TSC Delocalization News 2021; TSC accused of using the Building Bridges Initiative, BBI, to rubber-stamp and roll-out massive transfers for over 30, 000 teachers in April; get the full details below
Another planned massive delocalization of over 30, 000 TSC employed teachers in April 2021 has given birth to a fresh row between the Teachers Service Commission (TSC) and the Kenya National Union of Teachers (Knut).
The 30,000 teachers who have been affected by the shake-up are currently panick-stricken, wondering where the new posting letters will direct them to report.
The Teachers Service Commission, TSC, had earlier directed its regional staffing officers to collect and forward data for teachers and heads who have stayed in one school for at least nine years.
TSC Demands data for school heads who have exited the teaching service and those currently working from home, signaling a major shake-up in the management of schools
In an official memo dated February 26, 2021 addressed to all Regional Directors, the commission demands relevant details of all primary school headteachers and principals of secondary schools who have exited the teaching service.
The employer also needs data of all heads who are currently working from home following the biting effects of the Covid-19 pandemic, hence signaling a major shake-up in the management of public learning institutions in Kenya.
The afore-mentioned teachers, who are 50 years and above or those with pre-existing risk factors had been directed to work from home to mitigate the spread of the novel coronavirus by TSC Chief Executive Officer Dr. Nancy Macharia.
The memo whose deadline lapsed last week also directs that principals who have hit the age of 55 and below will be considered for transfers.
Newly appointed principals in the recently concluded TSC Promotions Interviews under Grade D3 principals will fill the slots.
County Schools are usually headed by principals falling under Grade D3.
There are approximately 1, 031 county schools hosting over 145,000 learners.
Principals of sub-county schools, on the other hand, fall under grade D2. There are approximately 7,000 sub-county schools with over 650,000 learner enrollment.
Heads of extra county secondary schools fall under grade D4. There are approximately 531 extra county schools with over 130, 000 students.
The memo signed by Dorothy Jonyo, the Deputy Director Staffing at the TSC, also gives a specific format for data presentation.
Under the secondary schools’ matrix, the regional directors are expected to capture the home county of every principal with complete details of their current working stations.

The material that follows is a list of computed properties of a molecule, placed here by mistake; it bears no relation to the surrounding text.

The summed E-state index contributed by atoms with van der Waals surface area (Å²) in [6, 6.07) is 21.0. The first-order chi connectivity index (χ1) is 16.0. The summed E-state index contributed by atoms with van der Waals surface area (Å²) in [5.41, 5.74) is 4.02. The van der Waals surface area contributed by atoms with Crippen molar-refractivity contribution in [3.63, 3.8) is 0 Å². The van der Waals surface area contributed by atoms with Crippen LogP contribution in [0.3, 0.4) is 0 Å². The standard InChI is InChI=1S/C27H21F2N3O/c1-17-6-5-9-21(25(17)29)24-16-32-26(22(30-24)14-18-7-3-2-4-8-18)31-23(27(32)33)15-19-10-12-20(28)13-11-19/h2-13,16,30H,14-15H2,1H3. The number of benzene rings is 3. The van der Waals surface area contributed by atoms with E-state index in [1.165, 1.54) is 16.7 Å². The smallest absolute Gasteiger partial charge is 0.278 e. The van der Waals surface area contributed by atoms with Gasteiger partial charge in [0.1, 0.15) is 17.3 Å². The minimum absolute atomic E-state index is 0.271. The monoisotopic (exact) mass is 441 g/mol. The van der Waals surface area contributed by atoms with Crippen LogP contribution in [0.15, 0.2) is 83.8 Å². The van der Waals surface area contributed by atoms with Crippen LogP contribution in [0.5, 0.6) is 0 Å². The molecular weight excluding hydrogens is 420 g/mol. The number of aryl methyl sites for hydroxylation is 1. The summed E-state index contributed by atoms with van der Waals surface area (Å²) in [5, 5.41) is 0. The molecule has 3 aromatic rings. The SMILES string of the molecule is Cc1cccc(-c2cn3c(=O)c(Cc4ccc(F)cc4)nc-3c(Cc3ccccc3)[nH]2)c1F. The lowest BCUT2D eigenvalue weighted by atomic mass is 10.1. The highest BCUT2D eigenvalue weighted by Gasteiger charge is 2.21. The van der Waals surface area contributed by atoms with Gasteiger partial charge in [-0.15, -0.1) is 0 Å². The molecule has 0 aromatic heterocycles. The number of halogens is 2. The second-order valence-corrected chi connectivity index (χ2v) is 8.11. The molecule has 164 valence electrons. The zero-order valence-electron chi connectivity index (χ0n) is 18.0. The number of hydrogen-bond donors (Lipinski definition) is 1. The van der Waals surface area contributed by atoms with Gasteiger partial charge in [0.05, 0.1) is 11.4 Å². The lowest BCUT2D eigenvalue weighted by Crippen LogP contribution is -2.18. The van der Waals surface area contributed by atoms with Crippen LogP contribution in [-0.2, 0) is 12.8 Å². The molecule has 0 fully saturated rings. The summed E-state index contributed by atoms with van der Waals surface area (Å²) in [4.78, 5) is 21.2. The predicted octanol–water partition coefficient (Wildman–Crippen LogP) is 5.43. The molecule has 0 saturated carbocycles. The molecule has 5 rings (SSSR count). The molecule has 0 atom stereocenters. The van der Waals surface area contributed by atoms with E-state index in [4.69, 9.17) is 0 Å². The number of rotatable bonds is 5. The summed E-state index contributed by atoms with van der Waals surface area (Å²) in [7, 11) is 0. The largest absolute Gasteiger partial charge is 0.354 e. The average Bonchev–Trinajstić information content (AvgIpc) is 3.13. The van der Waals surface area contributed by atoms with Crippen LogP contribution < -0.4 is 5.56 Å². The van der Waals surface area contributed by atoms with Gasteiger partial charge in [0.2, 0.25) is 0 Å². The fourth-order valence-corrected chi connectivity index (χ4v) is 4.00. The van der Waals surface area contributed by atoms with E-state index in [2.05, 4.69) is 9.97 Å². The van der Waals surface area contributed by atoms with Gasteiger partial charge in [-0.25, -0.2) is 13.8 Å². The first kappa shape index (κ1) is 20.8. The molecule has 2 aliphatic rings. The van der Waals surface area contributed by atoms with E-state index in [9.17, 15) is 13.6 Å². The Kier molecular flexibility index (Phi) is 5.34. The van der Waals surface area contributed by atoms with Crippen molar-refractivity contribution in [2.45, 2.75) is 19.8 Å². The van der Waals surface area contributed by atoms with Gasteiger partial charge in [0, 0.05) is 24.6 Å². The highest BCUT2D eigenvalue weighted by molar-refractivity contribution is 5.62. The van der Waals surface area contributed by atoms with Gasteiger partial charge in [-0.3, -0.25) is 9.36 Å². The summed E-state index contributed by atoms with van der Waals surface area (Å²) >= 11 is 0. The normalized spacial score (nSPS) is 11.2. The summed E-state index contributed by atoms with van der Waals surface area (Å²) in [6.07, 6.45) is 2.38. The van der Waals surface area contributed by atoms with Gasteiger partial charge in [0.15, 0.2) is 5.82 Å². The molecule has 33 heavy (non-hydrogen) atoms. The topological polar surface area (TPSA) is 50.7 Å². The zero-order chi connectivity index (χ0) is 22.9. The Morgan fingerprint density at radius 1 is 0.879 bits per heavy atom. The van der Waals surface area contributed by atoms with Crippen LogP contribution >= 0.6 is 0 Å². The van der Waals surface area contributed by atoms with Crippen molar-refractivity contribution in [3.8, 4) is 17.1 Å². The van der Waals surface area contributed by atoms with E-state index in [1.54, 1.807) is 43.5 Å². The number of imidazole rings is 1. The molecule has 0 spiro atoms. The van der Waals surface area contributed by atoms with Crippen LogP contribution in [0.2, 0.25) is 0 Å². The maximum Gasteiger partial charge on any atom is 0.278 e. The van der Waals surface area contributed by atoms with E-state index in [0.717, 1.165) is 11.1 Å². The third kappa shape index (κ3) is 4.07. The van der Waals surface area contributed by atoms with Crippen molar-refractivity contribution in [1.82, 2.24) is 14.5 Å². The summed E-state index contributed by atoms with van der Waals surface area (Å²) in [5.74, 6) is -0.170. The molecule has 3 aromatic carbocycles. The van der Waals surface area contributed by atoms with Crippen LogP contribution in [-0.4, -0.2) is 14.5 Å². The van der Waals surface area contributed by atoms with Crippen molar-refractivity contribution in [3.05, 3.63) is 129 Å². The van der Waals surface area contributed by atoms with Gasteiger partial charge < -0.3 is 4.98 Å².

These details should also include the size of the school, learner enrollment, sponsor of the institution, and category.
The mean score registered by the schools for the last three years between 2017 and 2019 must also be captured as well as the institution’s host county. The principal’s present designation, job group, and gender must also be captured.
For primary schools, TSC wants the age of the headteacher captured. The teacher’s home county, designation, current station, and the host county of the school details are also required.
KNUT accuses TSC of using BBI to Rubber-stamp TSC Delocalization
Knut Secretary General Wilson Sossion yesterday said the union will oppose the plan which he said will be rolled out in April.
Sossion claimed the delocalisation policy was sneaked in the Building Bridges Initiative (BBI) report which he said is TSC is using to institute the schools’ management shake-up.
In a letter to the BBI secretariat, Sossion said: “The policy was not proposed by Kenyans but was unjustly sneaked into the report to drive TSC’s agenda of delocalisation of teachers.”
“If TSC executes massive delocalisation of teachers in April, then it shall be met with collective industrial action to safeguard our families and the teaching profession.”
The BBI report proposed that the Ministry of Education adopts policy guidelines that discourage local recruitment and staffing of teachers, depending on the circumstances.
“To strengthen social ties and promote unity among all the communities, stakeholders recommended that the Ministry of Education reviews the curricula to introduce and integrate the teaching of national unity, character, and cohesion to learners during their formative or early years,” says the report.
Even as unions rejected the delocalisation and transfers, TSC has always insisted that the transfers were in line with the provisions of the code of regulations for teachers and Collective Bargaining Agreements (CBA) signed between TSC and their unions.
“The Commission finds it an act of dishonesty and deceit on the part of the unions’ leadership to continue making public pronouncements calculated at misleading the same teachers the leaders are supposed to guide,” Dr Macharia said.
The mass transfers and the delocalisation exercise has been a bone of contention between TSC and Knut.
In 2018, President Uhuru Kenyatta directed the Ministry of Education to review the TSC policy on mass transfers.
“I am aware that delocalisation has created some unforeseen challenges that have affected some teachers,” said Uhuru.
Defending the transfers, Dr Macharia said transfers and delocalisation were negotiated and signed by the two teachers’ unions and documented in the CBA.